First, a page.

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Madagascar

High teenage pregnancy rates—paired with grinding poverty—suggest that fistula will be a serious issue in Madagascar for years to come.

Why We Work in Madagascar

The island of Madagascar is home to some of the most diverse plant and animal life in the world. But its people face extreme poverty—three-quarters of the population live on less than $1.25 per day. In a country of over 24 million people, where there are not enough doctors to meet the demand for basic maternal health care, childbirth can be a life or death matter.  

Only 44.3% of births are attended by a skilled professional. This—combined with the country’s high fertility and teenage pregnancy rates—suggests that obstetric fistula is likely prevalent. 

Tragically, many Malagasy women who develop fistula are hesitant to seek treatment even if it is available, due to a common belief that surgeons only operate to steal a patient’s kidney or other body part. Additionally, Madagascar’s infrastructure is poor, making rural patients’ travel to the hospital both difficult and costly. As a result, women often suffer for years with obstetric fistula, in isolation and shame.

What You Help Us Do

We are investing in the following areas to build Madagascar’s in-country medical services and provide life-transforming surgery to as many women as possible:

Meet Our Partners

We are currently partnering with SALFA to deliver fistula treatment to women in Madagascar.

What projects are we currently funding?

Sampan’Asa Loterana momba ny Fahasalamana (SALFA)

Sampan’Asa Loterana momba ny Fahasalamana (SALFA) is the health department of the Malagasy Lutheran Church. Coordinating the activities of 10 hospitals, nearly 20 urban dispensaries, and 15 rural health clinics, they cover 21 out of 22 regions of the island. Six of SALFA’s 10 hospitals provide routine fistula treatment.

Who are our past partners?

Hopitaly Vaovao Mahafaly, Mandritsara

Opened in 1996 in Mandritsara, a town of 30,000 people, Hopitaly Vaovao Mahafaly (HVM), also known as the Good News Hospital, is the chief healthcare provider for a radius of approximately 200km. Some patients live locally, while others travel the 200 km or more to get there, often taking several days. Among other specialized services, HVM offers two operating theatres and a maternity ward.

Freedom from Fistula

In the past, we have provided grant support to Freedom from Fistula and several hospitals through Operation Fistula.

Our partner Freedom from Fistula has supported fistula treatment in Madagascar since 2014, through a partnership with Mercy Ships, a traveling charitable hospital providing free medical care to African coastal regions. In late 2016, Freedom from Fistula established a permanent Fistula Care Center in Madagascar at the Centre Hospitalier Universitaire Toamasina (CHUT), a hospital on the island’s east coast. Funding from Fistula Foundation covered the cost of surgery for 100 women at the new center, as well as pre- and postoperative care.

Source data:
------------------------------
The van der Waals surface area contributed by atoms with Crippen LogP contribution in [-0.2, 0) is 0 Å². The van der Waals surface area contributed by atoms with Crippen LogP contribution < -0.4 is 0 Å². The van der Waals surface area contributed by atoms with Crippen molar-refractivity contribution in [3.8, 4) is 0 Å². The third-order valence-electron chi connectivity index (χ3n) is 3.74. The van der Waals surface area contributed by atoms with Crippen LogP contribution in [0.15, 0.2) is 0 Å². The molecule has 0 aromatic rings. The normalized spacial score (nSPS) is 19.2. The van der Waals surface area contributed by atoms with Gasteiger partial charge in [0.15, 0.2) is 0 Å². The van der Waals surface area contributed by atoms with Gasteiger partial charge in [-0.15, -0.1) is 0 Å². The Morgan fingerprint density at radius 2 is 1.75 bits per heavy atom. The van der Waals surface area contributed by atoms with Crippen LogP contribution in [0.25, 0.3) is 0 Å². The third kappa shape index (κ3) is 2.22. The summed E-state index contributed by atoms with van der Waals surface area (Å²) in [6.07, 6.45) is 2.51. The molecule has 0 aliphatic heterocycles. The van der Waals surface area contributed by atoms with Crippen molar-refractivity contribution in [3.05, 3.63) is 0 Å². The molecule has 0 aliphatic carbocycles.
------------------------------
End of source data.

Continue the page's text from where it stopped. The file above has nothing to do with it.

Through our partner Operation Fistula, a two-week fistula clinic was organized in August 2013, and a percentage of these surgeries were funded by Fistula Foundation. The clinic was held in southeastern Madagascar, as this is an area known to have a high prevalence of fistula based on a survey conducted by UNFPA. It included operations from both local and internationally renowned fistula surgeons, the former of which continued to provide obstetric fistula repair surgery throughout the year at their own hospitals under this grant.

How much funding have we granted?

SALFA

  • $450,000 in FY2019
  • $391,613 in FY2018
  • $25,000 in FY2018
  • $207,500 in FY2017
  • $75,000 in FY2016

Hopitaly Vaovao Mahafaly

  • $4,500 in FY2018
  • $6,500 in FY2016

Freedom from Fistula

  • $179,473 in FY2016

Latest Updates from the Field

Meet Francine from Madagascar  •  December 13, 2017
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She became pregnant with her first child around age 17. Things did not go as planned, and Francine found herself in labor for three days. Finally, she was taken to...
She became pregnant with her first child around age 17. Things did not go as planned, and Francine found herself in labor for three days. Finally, she was taken to a hospital where her baby was delivered via C-section. As a result of her prolonged obstructed labor, Francine had developed an obstetric fistula.
Field Notes: On the road in Madagascar  •  April 19, 2017
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I’m going to introduce you to Vavizely in a second. I warn you, her story is fairly difficult to imagine and a little hard to take. I met Vavizely at...
I’m going to introduce you to Vavizely in a second. I warn you, her story is fairly difficult to imagine and a little hard to take. I met Vavizely at Freedom from Fistula’s surgical center in Toamasina, Madagascar. Toamasina is a compact, neat, prosperous coastal town, the commercial capital and main port of Madagascar, and is blessed with a decent medical system.
Photo Gallery: Changing Lives in Madagascar  •  January 23, 2017
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Despite being known for its rich biodiversity, Madagascar’s people face extreme poverty three quarters of the population live on less than $1.25 per day. Fertility rates are high, and child...
Despite being known for its rich biodiversity, Madagascar’s people face extreme poverty three quarters of the population live on less than $1.25 per day. Fertility rates are high, and child marriage is prevalent in poor, rural areas. Many women lack access to skilled health care providers during delivery, significantly increasing the risk of childbirth complications like fistula.

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